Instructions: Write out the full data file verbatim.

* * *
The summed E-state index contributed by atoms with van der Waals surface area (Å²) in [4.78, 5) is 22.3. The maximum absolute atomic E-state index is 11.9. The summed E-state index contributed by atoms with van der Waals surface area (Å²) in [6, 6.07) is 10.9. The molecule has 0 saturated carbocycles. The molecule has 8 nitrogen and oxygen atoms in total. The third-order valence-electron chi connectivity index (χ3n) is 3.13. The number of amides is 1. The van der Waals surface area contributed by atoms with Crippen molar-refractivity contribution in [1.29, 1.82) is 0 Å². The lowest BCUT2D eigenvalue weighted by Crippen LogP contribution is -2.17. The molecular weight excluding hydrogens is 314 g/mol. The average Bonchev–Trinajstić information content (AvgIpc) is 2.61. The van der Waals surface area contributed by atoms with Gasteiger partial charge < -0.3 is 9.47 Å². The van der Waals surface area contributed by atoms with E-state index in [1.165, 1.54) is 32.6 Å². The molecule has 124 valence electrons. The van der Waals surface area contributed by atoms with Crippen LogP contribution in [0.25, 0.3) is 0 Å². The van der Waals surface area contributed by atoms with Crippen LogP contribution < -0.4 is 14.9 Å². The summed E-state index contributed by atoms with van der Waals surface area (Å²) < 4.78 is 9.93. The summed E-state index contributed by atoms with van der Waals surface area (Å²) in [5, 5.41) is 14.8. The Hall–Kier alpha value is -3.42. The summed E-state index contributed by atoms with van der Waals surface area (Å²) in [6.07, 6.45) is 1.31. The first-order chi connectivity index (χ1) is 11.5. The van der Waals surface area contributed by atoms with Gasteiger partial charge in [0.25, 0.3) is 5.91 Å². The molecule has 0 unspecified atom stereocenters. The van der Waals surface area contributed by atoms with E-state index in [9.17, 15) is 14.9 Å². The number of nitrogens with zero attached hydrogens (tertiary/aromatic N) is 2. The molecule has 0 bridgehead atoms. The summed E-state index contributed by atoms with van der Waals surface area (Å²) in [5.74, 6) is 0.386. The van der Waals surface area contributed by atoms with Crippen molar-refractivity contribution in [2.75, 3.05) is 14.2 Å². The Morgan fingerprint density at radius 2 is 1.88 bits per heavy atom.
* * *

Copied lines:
The summed E-state index contributed by atoms with van der Waals surface area (Å²) in [4.78, 5) is 22.3. The maximum absolute atomic E-state index is 11.9. The summed E-state index contributed by atoms with van der Waals surface area (Å²) in [6, 6.07) is 10.9. The molecule has 0 saturated carbocycles. The molecule has 8 nitrogen and oxygen atoms in total. The third-order valence-electron chi connectivity index (χ3n) is 3.13. The number of amides is 1. The van der Waals surface area contributed by atoms with Crippen molar-refractivity contribution in [1.29, 1.82) is 0 Å². The lowest BCUT2D eigenvalue weighted by Crippen LogP contribution is -2.17. The molecular weight excluding hydrogens is 314 g/mol. The average Bonchev–Trinajstić information content (AvgIpc) is 2.61. The van der Waals surface area contributed by atoms with Gasteiger partial charge < -0.3 is 9.47 Å². The van der Waals surface area contributed by atoms with E-state index in [1.165, 1.54) is 32.6 Å². The molecule has 124 valence electrons. The van der Waals surface area contributed by atoms with Crippen LogP contribution in [0.25, 0.3) is 0 Å². The van der Waals surface area contributed by atoms with Crippen LogP contribution < -0.4 is 14.9 Å². The summed E-state index contributed by atoms with van der Waals surface area (Å²) < 4.78 is 9.93. The summed E-state index contributed by atoms with van der Waals surface area (Å²) in [5, 5.41) is 14.8. The Hall–Kier alpha value is -3.42. The summed E-state index contributed by atoms with van der Waals surface area (Å²) in [6.07, 6.45) is 1.31. The first-order chi connectivity index (χ1) is 11.5. The van der Waals surface area contributed by atoms with Gasteiger partial charge in [0.25, 0.3) is 5.91 Å². The molecule has 0 unspecified atom stereocenters. The van der Waals surface area contributed by atoms with E-state index in [9.17, 15) is 14.9 Å². The number of nitrogens with zero attached hydrogens (tertiary/aromatic N) is 2. The molecule has 0 bridgehead atoms. The summed E-state index contributed by atoms with van der Waals surface area (Å²) in [5.74, 6) is 0.386. The van der Waals surface area contributed by atoms with Crippen molar-refractivity contribution in [2.75, 3.05) is 14.2 Å². The Morgan fingerprint density at radius 2 is 1.88 bits per heavy atom.